The words “hot tub” and “spa” are often used interchangeably. When it’s time for you to buy a hot tub, you’ll want to consider the best value for your budget within the “portable” hot tub or spa category. Portable means a self-contained freestanding unit that can be moved (if circumstances make it necessary or desired) from one location to another. Here are a few important factors to help guide your purchase so you go home with the right hot tub.
The Right Fit
Size: Spa size is typically affected by the available space for the hot tub in your desired location, and by the number of people you want your hot tub to hold.
Comfort: The comfort of the hot tub’s seating is very important. To ensure that your comfort level is met, be sure to sit in the spa before purchasing. It’s also highly recommended that you “wet test” the spa; this will give you the best indication of how comfortable it is for you and other intended users.
Comfort factors include seating depth and variety, footwell space, lounge fit, access to hot tub controls, ease of entry and exit, and cushioned headrests.
Hot Tub Therapy
Hydrotherapy: This area is highly subjective. Some people want a powerful hydromassage experience while others intend to use their hot tub primarily for soaking. If you’re looking to maximize your hydromassage experience, consider the types of jets and the jet placement. Don’t be fooled by jet count alone. What’s more important is jet variety and how the jets are positioned within the seats/lounges throughout the spa. A hot tub that maximizes the hydrotherapy experience will address all of the body’s major muscle groups. You’ll also want to consider jet flow adjustability, the features that allow you to customize the massage by regulating the amount of air and/or water supplied to the jets.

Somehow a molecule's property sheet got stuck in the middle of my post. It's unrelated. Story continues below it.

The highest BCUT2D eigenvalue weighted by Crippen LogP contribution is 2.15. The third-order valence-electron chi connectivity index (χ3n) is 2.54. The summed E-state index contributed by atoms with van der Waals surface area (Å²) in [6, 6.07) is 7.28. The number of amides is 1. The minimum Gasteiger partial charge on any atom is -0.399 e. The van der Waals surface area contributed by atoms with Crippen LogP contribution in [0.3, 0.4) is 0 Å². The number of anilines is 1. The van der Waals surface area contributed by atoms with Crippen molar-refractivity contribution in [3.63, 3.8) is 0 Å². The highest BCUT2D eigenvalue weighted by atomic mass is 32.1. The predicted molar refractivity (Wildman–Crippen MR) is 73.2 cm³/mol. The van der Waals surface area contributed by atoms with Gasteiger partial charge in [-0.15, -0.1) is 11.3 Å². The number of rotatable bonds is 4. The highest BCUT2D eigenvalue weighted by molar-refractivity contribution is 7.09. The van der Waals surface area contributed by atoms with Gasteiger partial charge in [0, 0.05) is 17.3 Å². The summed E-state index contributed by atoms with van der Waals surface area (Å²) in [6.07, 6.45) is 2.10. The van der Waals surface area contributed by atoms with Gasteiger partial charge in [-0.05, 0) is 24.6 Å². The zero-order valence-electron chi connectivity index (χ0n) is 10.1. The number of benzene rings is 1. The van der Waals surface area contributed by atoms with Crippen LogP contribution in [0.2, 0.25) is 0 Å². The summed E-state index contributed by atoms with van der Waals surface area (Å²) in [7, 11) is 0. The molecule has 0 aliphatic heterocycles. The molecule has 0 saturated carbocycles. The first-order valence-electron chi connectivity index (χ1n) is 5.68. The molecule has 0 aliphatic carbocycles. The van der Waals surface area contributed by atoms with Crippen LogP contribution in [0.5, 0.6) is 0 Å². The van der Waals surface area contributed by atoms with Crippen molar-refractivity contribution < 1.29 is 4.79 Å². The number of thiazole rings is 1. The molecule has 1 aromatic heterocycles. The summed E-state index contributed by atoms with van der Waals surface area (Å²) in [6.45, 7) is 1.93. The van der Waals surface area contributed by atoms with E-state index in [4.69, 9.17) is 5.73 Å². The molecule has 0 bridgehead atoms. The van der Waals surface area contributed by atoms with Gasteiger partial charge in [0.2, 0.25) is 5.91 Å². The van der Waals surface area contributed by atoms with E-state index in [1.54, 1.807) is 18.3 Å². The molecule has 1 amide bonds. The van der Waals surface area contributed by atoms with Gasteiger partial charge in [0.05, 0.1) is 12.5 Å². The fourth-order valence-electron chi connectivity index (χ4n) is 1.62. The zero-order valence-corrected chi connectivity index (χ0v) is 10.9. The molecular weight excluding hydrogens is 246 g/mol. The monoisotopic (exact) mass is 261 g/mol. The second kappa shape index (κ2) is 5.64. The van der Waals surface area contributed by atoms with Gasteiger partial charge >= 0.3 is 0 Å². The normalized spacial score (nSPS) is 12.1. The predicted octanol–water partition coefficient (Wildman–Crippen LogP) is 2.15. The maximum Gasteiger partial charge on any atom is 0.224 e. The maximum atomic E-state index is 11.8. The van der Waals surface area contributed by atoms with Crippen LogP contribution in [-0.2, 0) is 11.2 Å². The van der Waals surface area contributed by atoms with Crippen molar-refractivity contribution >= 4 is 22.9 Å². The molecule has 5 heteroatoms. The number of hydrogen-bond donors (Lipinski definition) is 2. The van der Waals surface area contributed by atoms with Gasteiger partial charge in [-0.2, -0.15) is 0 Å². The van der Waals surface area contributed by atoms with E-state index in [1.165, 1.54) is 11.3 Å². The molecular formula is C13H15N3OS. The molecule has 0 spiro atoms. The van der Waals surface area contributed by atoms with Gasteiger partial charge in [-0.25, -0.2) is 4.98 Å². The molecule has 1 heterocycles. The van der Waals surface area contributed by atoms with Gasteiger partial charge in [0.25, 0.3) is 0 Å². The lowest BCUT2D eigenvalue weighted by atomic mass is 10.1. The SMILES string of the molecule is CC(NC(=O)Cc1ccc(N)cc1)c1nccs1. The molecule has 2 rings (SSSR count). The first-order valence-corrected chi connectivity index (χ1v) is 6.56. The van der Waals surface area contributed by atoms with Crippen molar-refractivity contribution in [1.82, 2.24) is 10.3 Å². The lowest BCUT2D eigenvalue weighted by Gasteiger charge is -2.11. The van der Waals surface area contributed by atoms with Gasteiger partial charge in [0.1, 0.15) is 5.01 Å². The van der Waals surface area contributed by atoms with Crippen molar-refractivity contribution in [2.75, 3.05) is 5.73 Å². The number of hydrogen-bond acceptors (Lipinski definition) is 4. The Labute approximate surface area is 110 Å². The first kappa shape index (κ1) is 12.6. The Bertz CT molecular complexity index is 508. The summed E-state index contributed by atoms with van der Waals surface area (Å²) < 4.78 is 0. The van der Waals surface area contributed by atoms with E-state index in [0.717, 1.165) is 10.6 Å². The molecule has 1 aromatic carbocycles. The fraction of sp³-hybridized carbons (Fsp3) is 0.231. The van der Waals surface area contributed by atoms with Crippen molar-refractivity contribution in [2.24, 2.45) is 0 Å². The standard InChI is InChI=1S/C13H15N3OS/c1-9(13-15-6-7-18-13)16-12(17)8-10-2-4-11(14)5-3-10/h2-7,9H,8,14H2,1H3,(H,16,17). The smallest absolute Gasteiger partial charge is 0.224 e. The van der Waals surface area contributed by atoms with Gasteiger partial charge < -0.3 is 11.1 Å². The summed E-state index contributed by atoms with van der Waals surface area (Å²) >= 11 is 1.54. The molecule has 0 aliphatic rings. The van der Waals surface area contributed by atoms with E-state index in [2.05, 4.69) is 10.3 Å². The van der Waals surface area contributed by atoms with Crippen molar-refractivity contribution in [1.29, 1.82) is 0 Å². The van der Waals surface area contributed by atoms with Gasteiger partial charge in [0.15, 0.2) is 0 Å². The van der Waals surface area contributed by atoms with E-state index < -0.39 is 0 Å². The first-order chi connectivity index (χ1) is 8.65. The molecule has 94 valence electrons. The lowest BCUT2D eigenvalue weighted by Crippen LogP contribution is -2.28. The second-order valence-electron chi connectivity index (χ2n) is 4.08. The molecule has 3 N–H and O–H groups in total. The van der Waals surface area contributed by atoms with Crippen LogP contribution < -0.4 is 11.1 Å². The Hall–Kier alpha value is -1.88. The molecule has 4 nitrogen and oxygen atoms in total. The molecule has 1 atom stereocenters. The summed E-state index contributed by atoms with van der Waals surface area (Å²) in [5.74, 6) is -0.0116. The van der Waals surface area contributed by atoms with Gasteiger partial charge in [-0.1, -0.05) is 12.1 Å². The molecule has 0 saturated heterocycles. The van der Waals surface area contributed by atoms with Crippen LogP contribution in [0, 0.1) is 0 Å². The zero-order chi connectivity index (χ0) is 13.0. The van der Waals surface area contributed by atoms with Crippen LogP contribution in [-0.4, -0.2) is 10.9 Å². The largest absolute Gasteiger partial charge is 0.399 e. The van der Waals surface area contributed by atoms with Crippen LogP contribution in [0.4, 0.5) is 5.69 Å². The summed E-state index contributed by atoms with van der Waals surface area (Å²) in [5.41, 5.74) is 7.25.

Air Jet System: Many hot tubs feature an air jet system that produces air bubbles from fittings throughout the spa to provide a very gentle soft–tissue massage. While this isn’t an essential feature, many people enjoy the sensation it provides
Reliability: Buying a hot tub that will last over time is an important consideration for most potential spa owners. Look for a spa that is well-built, uses high-quality materials and components, and is backed by a reputable dealer and spa manufacturer. Length of time in business and reputations can tell you a great deal. Read reviews online. Finally, ask for a copy of the warranty, and determine if the dealer and hot tub manufacturer are willing and prepared to support it.
Safety: Check to be sure that the hot tub you are considering is listed by a recognized independent testing agency such as UL or ETL. Also, make sure that you use a qualified electrician to connect the electrical service to the spa. Other considerations: a locking spa cover, always apply common sense when using the spa and adhere to the safety recommendations in the spa Owner’s Manual.
Spa Maintenance Costs
Ease of Maintenance: Most likely, you’re looking for a hot tub that won’t require a lot of your time to keep the water clean and clear, and that will preserve its appearance over time.
To maintain good water quality, consider a Corona Discharge (CD) ozone generator. This type of ozone generator will reduce the amount of sanitizer needed, and help keep the water crisp and clean. CD systems last longer than alternative ozone systems. Also, consider the type of filtration system and square footage of filtration. Generally, “premium” spas feature small circulation pumps that continuously filter the water and provide the necessary flow to allow the heater to constantly maintain the set temperature.
When considering preservation of the exterior appearance, look for a spa that features a “simulated” wood exterior. These require much less maintenance time and effort than real wood. You’ll also want to check the warranty for the cabinet to ensure that you’re covered should it not hold up over time.
Energy Efficiency: Your spa’s operating cost will be primarily determined by its ability to retain heat. Ensure that the hot tub has effective insulation for the shell and plumbing. Full foam insulation surrounding the shell, combined with a custom-fit spa cover that forms an insulated barrier around the bar top, are essential to keeping heat in and cold out.